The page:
Texas residents sift through rubble from series of tornadoes
FORNEY, Texas -- As a twister bore down on her neighborhood, Sherry Enochs grabbed the three young children in her home and hid in her bathtub. The winds swirled and snatched away two of the children. Her home collapsed around her.
Miraculously, no one was seriously hurt.
Enochs, 53, stood Wednesday amid the wreckage of what was once her home in the North Texas city of Forney, among the hardest hit by a series of tornadoes that barreled through one of the nation's largest metropolitan areas a day earlier. No one was reported dead, and of the more than 20 injured, only a handful were seriously hurt.
"If you really think about it, the fact that everybody who woke up in Forney yesterday is alive today in Forney, that's a real blessing," Mayor Darren Rozell said.
The National Weather Service is investigating the damage caused by the tornadoes, which appeared to flatten some homes and graze others next door. The twisters jumped from place to place, passing many heavily populated areas overhead and perhaps limiting what could have been a more damaging, deadly storm. Most of Dallas was spared the full wrath of the storms.
While tornadoes can strike major cities, having two major systems strike a single metropolitan area is highly unusual, meteorologist Jesse Moore said. The Texas twisters would have done more damage had they stayed on the ground for more of the storms' path. But weather experts and officials credited the quick response to tornado warnings for preventing deaths or more injuries.
In the Diamond Creek subdivision where Enochs' home was destroyed, residents put on work gloves Wednesday and began cleaning up. Many noticed things in their front yards that didn't belong to them.
Enochs doesn't have a clear memory of exactly how things happened Tuesday, but she was found holding her grandson in the bathtub, which had blown into the area where her garage once was. A 3-year-old she was watching was found wandering around the backyard. A neighbor pulled another child Enochs had been taking care of, 19-month-old Abigail Jones, from the rubble.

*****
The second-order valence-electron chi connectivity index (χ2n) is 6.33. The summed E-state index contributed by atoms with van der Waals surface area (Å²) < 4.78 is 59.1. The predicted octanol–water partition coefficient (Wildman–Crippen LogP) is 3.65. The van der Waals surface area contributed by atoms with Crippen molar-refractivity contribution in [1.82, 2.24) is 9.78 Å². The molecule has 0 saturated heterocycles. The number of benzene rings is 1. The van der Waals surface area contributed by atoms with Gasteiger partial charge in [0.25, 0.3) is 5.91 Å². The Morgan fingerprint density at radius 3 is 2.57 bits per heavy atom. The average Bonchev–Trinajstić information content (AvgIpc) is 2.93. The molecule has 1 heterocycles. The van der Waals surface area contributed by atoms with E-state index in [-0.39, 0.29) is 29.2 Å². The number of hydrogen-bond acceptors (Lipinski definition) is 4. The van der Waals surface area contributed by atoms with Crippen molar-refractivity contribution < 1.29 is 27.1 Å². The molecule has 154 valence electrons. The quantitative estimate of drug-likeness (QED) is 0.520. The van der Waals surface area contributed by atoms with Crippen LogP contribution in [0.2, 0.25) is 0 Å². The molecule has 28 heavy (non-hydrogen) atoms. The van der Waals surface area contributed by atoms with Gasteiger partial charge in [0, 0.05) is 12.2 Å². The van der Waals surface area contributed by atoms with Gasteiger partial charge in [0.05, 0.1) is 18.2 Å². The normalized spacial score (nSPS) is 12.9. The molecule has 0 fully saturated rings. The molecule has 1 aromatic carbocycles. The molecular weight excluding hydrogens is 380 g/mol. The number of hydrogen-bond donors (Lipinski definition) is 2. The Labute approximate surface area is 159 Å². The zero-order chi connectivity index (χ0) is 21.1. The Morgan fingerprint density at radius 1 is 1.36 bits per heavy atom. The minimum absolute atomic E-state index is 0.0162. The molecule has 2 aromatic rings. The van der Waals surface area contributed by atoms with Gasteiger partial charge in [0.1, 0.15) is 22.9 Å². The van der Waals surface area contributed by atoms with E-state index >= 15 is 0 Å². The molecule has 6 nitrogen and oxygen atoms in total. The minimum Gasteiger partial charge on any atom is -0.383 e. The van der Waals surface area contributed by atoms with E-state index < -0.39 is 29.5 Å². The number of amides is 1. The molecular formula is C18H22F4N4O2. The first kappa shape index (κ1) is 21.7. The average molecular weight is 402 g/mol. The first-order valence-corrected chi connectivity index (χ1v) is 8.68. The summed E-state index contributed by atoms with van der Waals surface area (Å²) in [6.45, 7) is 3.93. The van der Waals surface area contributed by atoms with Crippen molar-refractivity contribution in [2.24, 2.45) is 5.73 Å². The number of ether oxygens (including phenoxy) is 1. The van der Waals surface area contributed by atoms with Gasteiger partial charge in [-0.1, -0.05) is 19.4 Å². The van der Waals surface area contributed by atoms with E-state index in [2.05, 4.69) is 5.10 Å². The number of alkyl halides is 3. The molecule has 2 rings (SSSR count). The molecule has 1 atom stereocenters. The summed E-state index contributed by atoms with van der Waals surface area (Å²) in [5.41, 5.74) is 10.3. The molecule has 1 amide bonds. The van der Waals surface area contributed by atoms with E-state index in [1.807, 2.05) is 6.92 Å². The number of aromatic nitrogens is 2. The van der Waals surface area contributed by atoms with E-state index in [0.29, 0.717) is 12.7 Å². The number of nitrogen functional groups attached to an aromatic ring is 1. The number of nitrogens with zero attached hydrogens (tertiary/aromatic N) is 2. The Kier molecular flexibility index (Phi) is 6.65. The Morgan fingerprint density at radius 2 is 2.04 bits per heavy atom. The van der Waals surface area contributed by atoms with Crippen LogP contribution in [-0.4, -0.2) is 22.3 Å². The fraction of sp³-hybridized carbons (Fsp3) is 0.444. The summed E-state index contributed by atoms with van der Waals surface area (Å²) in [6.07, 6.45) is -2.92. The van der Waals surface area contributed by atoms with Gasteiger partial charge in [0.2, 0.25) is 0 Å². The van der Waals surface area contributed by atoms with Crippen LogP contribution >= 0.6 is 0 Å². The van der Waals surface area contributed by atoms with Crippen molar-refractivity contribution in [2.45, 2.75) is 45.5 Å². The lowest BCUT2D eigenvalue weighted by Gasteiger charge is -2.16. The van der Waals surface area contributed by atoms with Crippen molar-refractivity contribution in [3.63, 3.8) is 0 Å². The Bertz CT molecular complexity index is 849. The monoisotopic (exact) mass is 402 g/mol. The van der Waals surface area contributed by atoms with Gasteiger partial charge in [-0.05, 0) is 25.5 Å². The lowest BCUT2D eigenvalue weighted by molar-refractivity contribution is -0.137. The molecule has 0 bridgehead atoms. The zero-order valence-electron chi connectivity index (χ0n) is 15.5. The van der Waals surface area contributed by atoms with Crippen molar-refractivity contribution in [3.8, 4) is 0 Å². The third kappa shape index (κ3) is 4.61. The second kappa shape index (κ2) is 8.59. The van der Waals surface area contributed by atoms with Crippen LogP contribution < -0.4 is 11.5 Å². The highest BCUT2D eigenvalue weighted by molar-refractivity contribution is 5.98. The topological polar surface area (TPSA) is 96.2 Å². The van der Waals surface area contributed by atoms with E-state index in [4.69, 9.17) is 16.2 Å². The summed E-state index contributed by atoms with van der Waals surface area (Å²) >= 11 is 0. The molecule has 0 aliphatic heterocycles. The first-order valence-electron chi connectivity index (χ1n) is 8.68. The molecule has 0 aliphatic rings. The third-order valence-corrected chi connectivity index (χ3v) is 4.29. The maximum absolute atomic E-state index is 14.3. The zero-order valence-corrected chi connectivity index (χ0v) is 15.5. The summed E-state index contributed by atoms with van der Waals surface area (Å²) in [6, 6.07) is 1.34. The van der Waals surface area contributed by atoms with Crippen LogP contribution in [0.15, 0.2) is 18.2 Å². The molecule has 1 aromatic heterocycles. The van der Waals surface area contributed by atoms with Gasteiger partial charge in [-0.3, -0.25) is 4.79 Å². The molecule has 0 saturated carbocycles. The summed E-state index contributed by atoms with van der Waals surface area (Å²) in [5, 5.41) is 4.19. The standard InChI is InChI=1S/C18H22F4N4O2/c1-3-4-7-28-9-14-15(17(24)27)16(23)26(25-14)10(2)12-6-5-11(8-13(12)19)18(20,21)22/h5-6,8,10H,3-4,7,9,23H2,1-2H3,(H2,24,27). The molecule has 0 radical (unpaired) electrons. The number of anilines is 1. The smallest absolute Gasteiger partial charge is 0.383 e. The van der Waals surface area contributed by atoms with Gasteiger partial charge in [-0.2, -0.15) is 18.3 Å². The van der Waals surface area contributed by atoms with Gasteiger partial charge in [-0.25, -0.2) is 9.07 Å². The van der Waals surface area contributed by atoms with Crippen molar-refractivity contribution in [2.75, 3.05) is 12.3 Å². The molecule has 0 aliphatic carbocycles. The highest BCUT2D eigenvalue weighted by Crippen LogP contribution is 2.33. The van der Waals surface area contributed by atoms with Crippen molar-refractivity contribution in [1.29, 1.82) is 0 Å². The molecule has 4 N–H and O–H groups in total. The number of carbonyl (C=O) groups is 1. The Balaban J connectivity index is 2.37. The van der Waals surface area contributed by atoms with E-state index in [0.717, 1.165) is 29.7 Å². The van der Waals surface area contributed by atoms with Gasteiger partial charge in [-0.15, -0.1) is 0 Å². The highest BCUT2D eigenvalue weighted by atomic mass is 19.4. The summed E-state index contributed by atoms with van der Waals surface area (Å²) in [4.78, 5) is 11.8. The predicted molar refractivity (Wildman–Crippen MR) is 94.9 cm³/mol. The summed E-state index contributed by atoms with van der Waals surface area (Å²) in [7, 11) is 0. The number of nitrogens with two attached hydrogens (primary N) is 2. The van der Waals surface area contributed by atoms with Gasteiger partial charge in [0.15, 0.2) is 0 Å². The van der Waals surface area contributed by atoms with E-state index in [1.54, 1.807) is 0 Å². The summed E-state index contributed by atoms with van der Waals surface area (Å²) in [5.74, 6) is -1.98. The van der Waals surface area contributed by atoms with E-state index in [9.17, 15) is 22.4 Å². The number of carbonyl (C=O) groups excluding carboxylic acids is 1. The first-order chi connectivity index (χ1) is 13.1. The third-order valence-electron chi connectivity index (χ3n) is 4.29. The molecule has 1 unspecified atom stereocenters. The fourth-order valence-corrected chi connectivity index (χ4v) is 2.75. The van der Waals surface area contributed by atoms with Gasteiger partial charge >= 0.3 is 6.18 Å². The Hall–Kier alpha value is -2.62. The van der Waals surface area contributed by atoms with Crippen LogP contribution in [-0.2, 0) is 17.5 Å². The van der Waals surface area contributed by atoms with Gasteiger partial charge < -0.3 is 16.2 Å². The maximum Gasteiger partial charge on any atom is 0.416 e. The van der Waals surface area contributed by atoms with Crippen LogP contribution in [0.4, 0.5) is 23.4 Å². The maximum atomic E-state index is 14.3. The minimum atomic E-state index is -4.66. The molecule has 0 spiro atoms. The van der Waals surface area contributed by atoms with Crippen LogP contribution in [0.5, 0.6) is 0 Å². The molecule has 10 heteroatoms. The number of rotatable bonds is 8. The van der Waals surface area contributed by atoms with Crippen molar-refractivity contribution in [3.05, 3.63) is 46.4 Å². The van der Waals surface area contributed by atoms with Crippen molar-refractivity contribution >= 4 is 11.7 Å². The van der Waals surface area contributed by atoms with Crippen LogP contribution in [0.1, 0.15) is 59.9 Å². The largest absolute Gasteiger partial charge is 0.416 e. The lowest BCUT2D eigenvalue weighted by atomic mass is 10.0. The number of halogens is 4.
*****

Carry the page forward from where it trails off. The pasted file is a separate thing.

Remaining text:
"I heard the rumbling from the tornado and I didn't even hear the house fall," Enochs said.
Abigail was taken to the hospital but released. The child was bruised on her cheek and forehead, but not seriously hurt. Her mother, Misty Jones, brought her back Wednesday to see what had happened.
Seven people were injured in Forney, none seriously. An additional 10 people were hurt in Lancaster, south of Dallas, and three people in Arlington, west of Dallas.
National Weather Service crews in Forney, east of Dallas, spotted storm damage that suggested the twister there was an EF3, with wind speeds as high as 165 mph. Other tornadoes in Arlington and Lancaster appear to have been EF2 tornadoes, with wind speeds up to 135 mph. Tornadoes can range from EF0, the weakest, to EF5, the strongest. An EF2 or higher is considered a significant tornado.
A twister can hit one spot and continue for miles before touching down again, Moore said. It's difficult to explain why a tornado touches down when it does.
"It can destroy one house and the one across the street is fine. It can go back up for a mile or two and drop back down," Moore said. "That's all the crazy things that can happen with tornadoes."
Randy McKeever and his wife and several of their friends sorted through what was left of their house Wednesday. Their roof was completely gone. The front yard was littered with shingles and pieces of wood. Inside was a jumble of belongings. McKeever, 47, wore work gloves as he tried to find anything that could be salvaged.
"There's a bunch of stuff in there that's not even ours," he said.
Stunning video from Dallas showed big-rig trailers tossed into the air and spiraling like footballs. An entire wing of an Arlington nursing home crumbled. In Lancaster, dozens of young children cowered in the safe room of a day care near a local church. The storm pulled one of the walls back "like you were peeling an orange," day care director Danita Harris said.
The students were moved further indoors and rode out the rest of the storm safely, she said.
"Not one Band-Aid had to be applied," Harris said.
Hundreds of flights into and out of Dallas-Fort Worth International Airport and Dallas Love Field were canceled or diverted elsewhere Tuesday. American Airlines, which operates most flights at the airport, said it canceled more than 400 flights Wednesday after stopping about 800 Tuesday. An airport spokesman said more than 110 planes were damaged by hail.
April is typically the worst month in a tornado season that stretches from March to June, but Tuesday's outburst suggests that "we're on pace to be above normal," said National Weather Service meteorologist Matt Bishop.
Gov. Rick Perry plans an aerial tour of the damage on Thursday.
Associated Press writers Schuyler Dixon in Arlington; Diana Heidgerd, Terry Wallace and David Koenig in Dallas; Betsy Blaney in Lubbock; and Paul Weber in San Antonio contributed to this report.